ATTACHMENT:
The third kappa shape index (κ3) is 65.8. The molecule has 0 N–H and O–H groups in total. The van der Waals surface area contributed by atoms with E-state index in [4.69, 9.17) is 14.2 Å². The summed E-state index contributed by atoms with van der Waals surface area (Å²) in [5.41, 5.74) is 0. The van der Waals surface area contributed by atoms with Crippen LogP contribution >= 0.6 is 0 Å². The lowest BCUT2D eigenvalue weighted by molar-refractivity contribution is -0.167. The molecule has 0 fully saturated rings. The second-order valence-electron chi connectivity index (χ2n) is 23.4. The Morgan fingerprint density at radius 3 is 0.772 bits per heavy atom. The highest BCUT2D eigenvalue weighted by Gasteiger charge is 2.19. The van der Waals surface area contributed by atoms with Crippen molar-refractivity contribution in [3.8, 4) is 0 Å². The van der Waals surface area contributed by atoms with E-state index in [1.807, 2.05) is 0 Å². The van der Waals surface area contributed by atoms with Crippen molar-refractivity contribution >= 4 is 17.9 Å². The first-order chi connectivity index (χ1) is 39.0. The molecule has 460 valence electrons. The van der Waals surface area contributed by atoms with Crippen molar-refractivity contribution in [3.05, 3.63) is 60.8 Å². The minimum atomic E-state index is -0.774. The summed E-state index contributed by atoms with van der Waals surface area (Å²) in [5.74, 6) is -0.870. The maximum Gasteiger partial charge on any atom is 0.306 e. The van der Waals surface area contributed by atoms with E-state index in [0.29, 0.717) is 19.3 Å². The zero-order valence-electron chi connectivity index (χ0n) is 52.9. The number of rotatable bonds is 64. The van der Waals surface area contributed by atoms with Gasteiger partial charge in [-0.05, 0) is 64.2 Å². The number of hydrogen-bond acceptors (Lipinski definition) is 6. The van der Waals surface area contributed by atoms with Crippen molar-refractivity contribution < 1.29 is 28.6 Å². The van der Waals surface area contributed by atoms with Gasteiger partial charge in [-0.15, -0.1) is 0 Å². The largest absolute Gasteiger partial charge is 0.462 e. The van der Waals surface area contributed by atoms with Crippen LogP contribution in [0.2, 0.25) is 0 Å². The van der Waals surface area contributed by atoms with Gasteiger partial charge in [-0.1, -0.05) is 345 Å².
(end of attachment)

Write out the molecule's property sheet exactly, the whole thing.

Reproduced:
The third kappa shape index (κ3) is 65.8. The molecule has 0 N–H and O–H groups in total. The van der Waals surface area contributed by atoms with E-state index in [4.69, 9.17) is 14.2 Å². The summed E-state index contributed by atoms with van der Waals surface area (Å²) in [5.41, 5.74) is 0. The van der Waals surface area contributed by atoms with Crippen LogP contribution >= 0.6 is 0 Å². The lowest BCUT2D eigenvalue weighted by molar-refractivity contribution is -0.167. The molecule has 0 fully saturated rings. The second-order valence-electron chi connectivity index (χ2n) is 23.4. The Morgan fingerprint density at radius 3 is 0.772 bits per heavy atom. The highest BCUT2D eigenvalue weighted by Gasteiger charge is 2.19. The van der Waals surface area contributed by atoms with Crippen molar-refractivity contribution in [3.8, 4) is 0 Å². The van der Waals surface area contributed by atoms with E-state index in [1.807, 2.05) is 0 Å². The van der Waals surface area contributed by atoms with Crippen molar-refractivity contribution >= 4 is 17.9 Å². The first-order chi connectivity index (χ1) is 39.0. The molecule has 460 valence electrons. The van der Waals surface area contributed by atoms with Crippen molar-refractivity contribution in [3.05, 3.63) is 60.8 Å². The minimum atomic E-state index is -0.774. The summed E-state index contributed by atoms with van der Waals surface area (Å²) in [5.74, 6) is -0.870. The maximum Gasteiger partial charge on any atom is 0.306 e. The van der Waals surface area contributed by atoms with E-state index in [0.29, 0.717) is 19.3 Å². The zero-order valence-electron chi connectivity index (χ0n) is 52.9. The number of rotatable bonds is 64. The van der Waals surface area contributed by atoms with Gasteiger partial charge in [-0.05, 0) is 64.2 Å². The number of hydrogen-bond acceptors (Lipinski definition) is 6. The van der Waals surface area contributed by atoms with Crippen molar-refractivity contribution < 1.29 is 28.6 Å². The van der Waals surface area contributed by atoms with Gasteiger partial charge in [-0.15, -0.1) is 0 Å². The largest absolute Gasteiger partial charge is 0.462 e. The van der Waals surface area contributed by atoms with Crippen LogP contribution in [0.2, 0.25) is 0 Å². The van der Waals surface area contributed by atoms with Gasteiger partial charge in [-0.1, -0.05) is 345 Å².